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Fee increases could be beneficial

Published: Sunday, January 27, 2013

Updated: Sunday, January 27, 2013 21:01

On Thursday, the Board of Trustees is set to vote on a new set of fee increases as well as the implementation of a brand new fee. But this time, students could reap more benefits than costs.

The student health fee, the capital improvement fee and orientation program fee could possibly increase come fall 2013, and the new education planning fee could take effect then as well.

Student health and wellness is an important concern for students and administration alike, so the increase of the student health fee could do more benefit than harm.

With a $0.59 increase per credit hour to the health fee, a part-time dietitian, more mental health professionals and a registered nurse practitioner psychiatrist could be added to the university staff. Rapid HIV testing, with results in 20 minutes, would also be available with these funds. The UCF Health Center has had more than 1,400 visits since the spring semester began. With the increases of the fee the center would be better equipped to handle such a large demand.

The student health fee increase doesn’t benefit only a select number of the student body. Everyone reaps the benefits of a healthier campus environment so increasing the fee doesn’t seem that questionable.

UCF is often referred to as “U Can’t Finish,” and in part that nickname does have some weight to it. Of all the students admitted in the 2007-2008 academic year only 35 percent graduated within four years, and of the students admitted during the 2005-2006 academic year only 62.8 percent graduated after six years. That’s a startling statistic.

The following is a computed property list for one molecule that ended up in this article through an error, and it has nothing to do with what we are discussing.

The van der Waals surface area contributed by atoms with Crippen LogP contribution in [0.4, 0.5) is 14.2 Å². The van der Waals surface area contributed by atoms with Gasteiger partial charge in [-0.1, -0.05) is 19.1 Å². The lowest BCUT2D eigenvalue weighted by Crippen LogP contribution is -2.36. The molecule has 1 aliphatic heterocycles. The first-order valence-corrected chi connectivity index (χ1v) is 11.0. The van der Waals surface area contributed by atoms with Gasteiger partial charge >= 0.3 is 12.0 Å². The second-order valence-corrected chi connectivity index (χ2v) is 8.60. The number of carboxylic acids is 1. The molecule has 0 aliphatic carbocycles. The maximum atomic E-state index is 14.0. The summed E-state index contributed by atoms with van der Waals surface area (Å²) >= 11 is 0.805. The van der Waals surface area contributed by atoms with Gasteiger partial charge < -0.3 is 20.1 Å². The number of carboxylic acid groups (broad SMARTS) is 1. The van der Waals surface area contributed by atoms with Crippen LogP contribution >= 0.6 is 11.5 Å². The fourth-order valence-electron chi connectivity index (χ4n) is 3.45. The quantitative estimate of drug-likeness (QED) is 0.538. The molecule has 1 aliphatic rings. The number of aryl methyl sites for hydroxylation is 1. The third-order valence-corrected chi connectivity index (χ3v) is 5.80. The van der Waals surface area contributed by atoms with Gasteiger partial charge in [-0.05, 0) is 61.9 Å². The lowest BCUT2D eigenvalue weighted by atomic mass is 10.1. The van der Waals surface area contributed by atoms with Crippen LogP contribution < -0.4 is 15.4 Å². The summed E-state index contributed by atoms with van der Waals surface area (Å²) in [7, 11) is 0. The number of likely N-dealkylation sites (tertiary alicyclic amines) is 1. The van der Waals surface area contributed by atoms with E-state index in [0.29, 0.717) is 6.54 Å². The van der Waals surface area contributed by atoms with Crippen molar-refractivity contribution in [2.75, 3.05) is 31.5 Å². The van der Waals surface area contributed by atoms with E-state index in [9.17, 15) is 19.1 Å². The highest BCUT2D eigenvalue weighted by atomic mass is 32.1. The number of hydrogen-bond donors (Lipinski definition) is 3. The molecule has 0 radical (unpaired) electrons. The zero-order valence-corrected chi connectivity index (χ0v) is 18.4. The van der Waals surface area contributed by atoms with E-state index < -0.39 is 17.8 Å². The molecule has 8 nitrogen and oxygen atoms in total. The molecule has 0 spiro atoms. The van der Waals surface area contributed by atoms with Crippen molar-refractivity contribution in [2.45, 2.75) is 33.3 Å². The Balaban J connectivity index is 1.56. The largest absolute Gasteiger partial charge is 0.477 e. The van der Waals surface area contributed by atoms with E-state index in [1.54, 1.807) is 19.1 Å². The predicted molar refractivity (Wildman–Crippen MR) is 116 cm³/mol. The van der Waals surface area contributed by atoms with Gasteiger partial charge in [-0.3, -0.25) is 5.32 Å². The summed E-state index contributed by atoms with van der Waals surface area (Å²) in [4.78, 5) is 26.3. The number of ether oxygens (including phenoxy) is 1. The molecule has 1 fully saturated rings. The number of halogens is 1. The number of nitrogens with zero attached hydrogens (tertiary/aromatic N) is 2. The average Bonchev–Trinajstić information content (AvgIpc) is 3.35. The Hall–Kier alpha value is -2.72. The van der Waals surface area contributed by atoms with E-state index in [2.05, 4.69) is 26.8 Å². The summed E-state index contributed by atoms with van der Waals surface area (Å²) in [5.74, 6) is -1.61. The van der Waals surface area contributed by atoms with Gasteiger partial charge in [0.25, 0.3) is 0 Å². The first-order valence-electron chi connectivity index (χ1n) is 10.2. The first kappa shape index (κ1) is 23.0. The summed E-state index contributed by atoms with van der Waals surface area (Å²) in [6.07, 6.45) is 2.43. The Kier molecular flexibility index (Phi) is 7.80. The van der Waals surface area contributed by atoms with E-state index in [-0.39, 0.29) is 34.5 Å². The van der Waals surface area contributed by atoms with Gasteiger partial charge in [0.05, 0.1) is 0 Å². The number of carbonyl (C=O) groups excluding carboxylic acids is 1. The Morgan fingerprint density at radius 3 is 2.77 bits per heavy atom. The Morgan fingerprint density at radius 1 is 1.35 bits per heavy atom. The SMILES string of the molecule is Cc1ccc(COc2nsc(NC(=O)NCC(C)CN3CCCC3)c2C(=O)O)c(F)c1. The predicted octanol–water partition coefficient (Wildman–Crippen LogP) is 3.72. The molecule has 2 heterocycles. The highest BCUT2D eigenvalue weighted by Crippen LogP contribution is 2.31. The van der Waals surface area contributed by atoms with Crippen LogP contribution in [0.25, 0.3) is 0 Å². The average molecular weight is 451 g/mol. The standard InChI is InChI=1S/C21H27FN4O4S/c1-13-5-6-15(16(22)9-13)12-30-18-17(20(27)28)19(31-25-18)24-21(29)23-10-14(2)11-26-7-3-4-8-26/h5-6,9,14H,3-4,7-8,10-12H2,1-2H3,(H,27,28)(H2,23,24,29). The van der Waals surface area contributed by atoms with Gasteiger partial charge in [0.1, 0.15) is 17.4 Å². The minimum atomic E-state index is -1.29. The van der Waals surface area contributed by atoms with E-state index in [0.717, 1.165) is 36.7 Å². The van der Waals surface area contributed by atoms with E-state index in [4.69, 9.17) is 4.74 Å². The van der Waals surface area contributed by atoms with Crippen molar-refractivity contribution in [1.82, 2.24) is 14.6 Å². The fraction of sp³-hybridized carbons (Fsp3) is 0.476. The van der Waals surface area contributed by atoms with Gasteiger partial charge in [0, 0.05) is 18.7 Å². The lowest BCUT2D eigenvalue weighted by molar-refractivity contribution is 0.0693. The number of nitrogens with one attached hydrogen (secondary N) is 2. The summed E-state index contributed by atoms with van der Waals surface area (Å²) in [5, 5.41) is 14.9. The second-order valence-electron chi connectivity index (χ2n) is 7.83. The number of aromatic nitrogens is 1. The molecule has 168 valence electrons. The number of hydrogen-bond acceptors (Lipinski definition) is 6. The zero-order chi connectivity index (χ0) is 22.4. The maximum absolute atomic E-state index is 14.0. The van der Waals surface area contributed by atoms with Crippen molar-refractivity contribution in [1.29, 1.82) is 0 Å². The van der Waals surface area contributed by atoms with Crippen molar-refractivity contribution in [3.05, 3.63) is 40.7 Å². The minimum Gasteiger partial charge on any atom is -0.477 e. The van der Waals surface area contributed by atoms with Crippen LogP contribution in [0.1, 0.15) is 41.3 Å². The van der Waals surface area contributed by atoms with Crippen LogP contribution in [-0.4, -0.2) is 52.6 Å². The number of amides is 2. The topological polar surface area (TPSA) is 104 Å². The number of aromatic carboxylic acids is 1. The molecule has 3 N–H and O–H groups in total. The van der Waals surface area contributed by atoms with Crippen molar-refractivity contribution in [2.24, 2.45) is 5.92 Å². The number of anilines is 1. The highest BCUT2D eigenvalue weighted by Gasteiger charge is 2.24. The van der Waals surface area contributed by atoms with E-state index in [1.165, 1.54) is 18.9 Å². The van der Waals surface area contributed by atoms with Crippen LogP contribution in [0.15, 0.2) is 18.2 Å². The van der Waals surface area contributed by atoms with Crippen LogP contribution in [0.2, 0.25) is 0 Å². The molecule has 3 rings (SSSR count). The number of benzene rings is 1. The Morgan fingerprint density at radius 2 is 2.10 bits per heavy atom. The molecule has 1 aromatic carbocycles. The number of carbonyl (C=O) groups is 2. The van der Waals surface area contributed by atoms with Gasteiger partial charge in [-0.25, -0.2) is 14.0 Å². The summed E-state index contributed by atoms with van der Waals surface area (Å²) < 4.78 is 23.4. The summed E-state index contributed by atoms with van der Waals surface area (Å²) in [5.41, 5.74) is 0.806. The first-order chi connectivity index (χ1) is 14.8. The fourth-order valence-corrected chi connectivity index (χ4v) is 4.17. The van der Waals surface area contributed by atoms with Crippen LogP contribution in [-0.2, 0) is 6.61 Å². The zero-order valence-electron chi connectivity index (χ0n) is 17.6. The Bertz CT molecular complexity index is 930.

That’s not a very positive reflection on our academic system. However, the education planning fee seeks to change these graduation statistics by enhancing the current advising programs to help more students keep track of their graduation. As more students graduate on time UCF’s reputation increases. In the future, if the education planning fee makes stark improvements, mentioning a degree from UCF could potentially get you further in the job market. And, unlike the other fees, the educational planning fee is a flat $10 per semester rather than being charged per credit hour.

The other major fee increase, the capital improvement fee, could produce other, more infrastructural benefits for the university, including much-needed improvements to the John C. Hitt Library. This fee increase, like the student health fee increase, could benefit students more than it could hurt.

An extra $40 per semester is hardly unreasonable when you think of all the benefits these combined fee increases could have in the long term. An improved library and better students services is enough to give any alumni bragging rights. Although no one truly enjoys a fee increase, and as education is already a rather costly investment, we have to be really aware of where our money is going. It’s not going to any arbitrary branch of the administration. The money is going toward the benefit of facilities and student life on campus.

An important point to take note of is an agreement made by the State University System presidents. If the system receives a fund of about $118 million, the presidents have all agreed not to increase tuition next year. Hopefully things end in our favor and the increases are the ones only mentioned above. At least, however, the increases contribute to a more positive experience for not only students but everyone on campus.

If this is a cause or an event that you are truly passionate about, attend the Board of Trustees meetings and get your voice heard. Representation of student ideals is important in administrative work and get the best outcome for us. We need to speak up as a student body.

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